RE: [xmca] activity theory 3rd generation

From: Emily Duvall <emily who-is-at>
Date: Sat Nov 17 2007 - 22:16:50 PST

To me the issue of the triangles is an unfortunate result of Flatland.
Even 'two sides coins' are limiting.
When we lay out frameworks perhaps we need to think somewhat holographically (word?), I think.
I go back to the appendix to his book, The Practice of Philosophy: A Handbook for Beginners, where Jay Rosenberg offers the following challenge:

If you see some part of an apple but not every part of the apple, then you see not an apple but only part of an apple. Since no one ever sees every part of an apple, no one ever sees an apple. The argument isn't restricted to apples. Peaches, pears, plums, cars, books, and people - no one ever sees them. Indeed, no one ever sees anything. What's gone wrong here? (Rosenberg, 1978: 90)

I love this puzzle! It speaks directly to the dilemma that I like to hope every scientist faces for, like Rosenberg's apple, we can't really expect to see every part of what we study, can we? As physicist David Bohm points out

...we must finally reach a stage in every theory where we introduce the notion of something with unvarying and exhaustively specifiable modes of being, if only because we cannot possibly take into account all the inexhaustibly rich properties, qualities, and relationships that exist in the process of becoming. At this point, then, we are making an abstraction from the real process of becoming. Whether the abstraction is adequate or not depends on whether or not the specific phenomena that we are studying depend significantly on what we have left out. (Bohm, 1957: 156-7)

Certainly our scientific researches involve choices: what to consider and how to consider it - although the focus can be seemingly concentric at times, oriented as it where via the limits of theory and method. However, our choices are not only about the nature of what we consider to be significant with regard to the phenomenon under scrutiny and how we choose to investigate it but our choices also give indication of the judgments we are prepared to make about the nature of what it is that we have chosen to investigate and, by extension, about our ways and means of understanding the world as present around us and through us. So to some degree I might say that my theoretical bearings and methodological route of investigating Rosenberg's apple becomes less a choice I make in the name of an anonymous science, than a reflection of the culturally and historically based ontological and epistemological framework in which I interpret, understand, appropriate and participate in the world.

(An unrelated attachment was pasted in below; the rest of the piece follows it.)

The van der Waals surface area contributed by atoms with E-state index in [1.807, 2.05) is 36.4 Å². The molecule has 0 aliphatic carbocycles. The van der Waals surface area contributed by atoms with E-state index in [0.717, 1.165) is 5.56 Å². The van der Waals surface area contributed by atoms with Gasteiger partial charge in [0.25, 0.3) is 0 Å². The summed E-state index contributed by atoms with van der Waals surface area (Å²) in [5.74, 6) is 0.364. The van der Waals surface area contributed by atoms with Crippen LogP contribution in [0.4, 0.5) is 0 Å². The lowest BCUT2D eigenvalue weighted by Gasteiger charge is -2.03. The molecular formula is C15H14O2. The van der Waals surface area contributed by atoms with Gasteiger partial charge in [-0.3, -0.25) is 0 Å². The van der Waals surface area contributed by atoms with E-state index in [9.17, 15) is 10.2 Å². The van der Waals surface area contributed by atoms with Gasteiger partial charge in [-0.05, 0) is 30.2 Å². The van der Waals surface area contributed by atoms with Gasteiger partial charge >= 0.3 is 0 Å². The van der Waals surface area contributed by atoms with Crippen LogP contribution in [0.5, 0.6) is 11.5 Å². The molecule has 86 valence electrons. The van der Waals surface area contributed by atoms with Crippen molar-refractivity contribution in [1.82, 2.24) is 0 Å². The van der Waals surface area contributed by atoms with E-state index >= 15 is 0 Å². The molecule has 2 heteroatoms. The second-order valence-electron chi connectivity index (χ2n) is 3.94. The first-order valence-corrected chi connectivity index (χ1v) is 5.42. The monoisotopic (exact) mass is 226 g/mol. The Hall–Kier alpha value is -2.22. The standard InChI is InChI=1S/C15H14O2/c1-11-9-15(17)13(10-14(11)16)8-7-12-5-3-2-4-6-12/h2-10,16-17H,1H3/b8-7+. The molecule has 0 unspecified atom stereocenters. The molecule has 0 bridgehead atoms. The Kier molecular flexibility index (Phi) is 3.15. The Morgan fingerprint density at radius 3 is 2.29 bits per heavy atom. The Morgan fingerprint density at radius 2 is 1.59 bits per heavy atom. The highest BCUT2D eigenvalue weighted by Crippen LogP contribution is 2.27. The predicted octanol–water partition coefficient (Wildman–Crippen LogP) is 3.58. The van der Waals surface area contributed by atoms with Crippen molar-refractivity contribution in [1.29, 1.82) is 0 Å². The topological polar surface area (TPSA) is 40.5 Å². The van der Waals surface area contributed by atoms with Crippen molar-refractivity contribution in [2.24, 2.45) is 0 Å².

To be clear, this is not at all to advance a form of relativism. Nor is it to make a case for 'ladenness' wherein "[i]f the notions of theory and concept ladenness are correct then all sciences are, to some degree, interpretive and hermeneutical, all observation participant observation" (Garrison, 1986: 16). Rather it is to suggest that the scientific investigation of Rosenberg's apple is not simply about theory and method, but also about the process-nature of scientific investigation as a human activity and its relationship to knowledge and truth. That is to say, from a Marxist perspective,

[i]t is useful to consider [again] the relation of thought to being, in this case the relation of the categorical framework to the social context. Simply stated, Marx understands all forms of social being as the product of human activity, which intervenes in the epistemological process on two levels: in the original production of the hermeneutical object, which precedes knowledge, through the practical productive activity manifested in a social context; and in the conceptual reproduction of the hermeneutical object on the level of thought in order that it be known. (Rockmore, 1984: 123)

Does this help with the 'ideal' / 'material'? And the triangles... :-)
~ Em

-----Original Message-----
From: [] On Behalf Of Andy Blunden
Sent: Saturday, November 17, 2007 6:29 PM
To: eXtended Mind, Culture, Activity
Subject: Re: [xmca] activity theory 3rd generation

Well I don't know about all these triangles and dialectical dualisms
either, but I have only just discovered Skype. For me (outside academia and
in the wrong hemisphere) this offers a really cheap option for
participating in these international discussions, so I do agree with Mark
that this looks like a good artefact to use in learning.
At 04:04 PM 17/11/2007 -0800, you wrote:
>I am not sure whether we ought to represent them separately, as they
>are dialectically related, that is, two aspects of the same coin that
>one-sidedly ( :-) ) represent the whole thing. This is what I have
>been suggesting for a while, not that we need to represent them
>separately, but that we need to look at Yrjö's structure and think it
>in terms of representing the dialectical co-presence of the ideal and
>material. Michael
>On 17-Nov-07, at 3:33 PM, Mike Cole wrote:
>As to having ideal and material triangles separately represented, I have
>not made it that far yet either. I do think that all cultural artifacts are
>both material and ideal, and it may well make sense to extend this approach
>to all elements of an activity system, I just have not gotten there in my
>xmca mailing list

  Andy Blunden : tel (H) +61 3 9380 9435,
mobile 0409 358 651

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Received on Sat Nov 17 22:26 PST 2007

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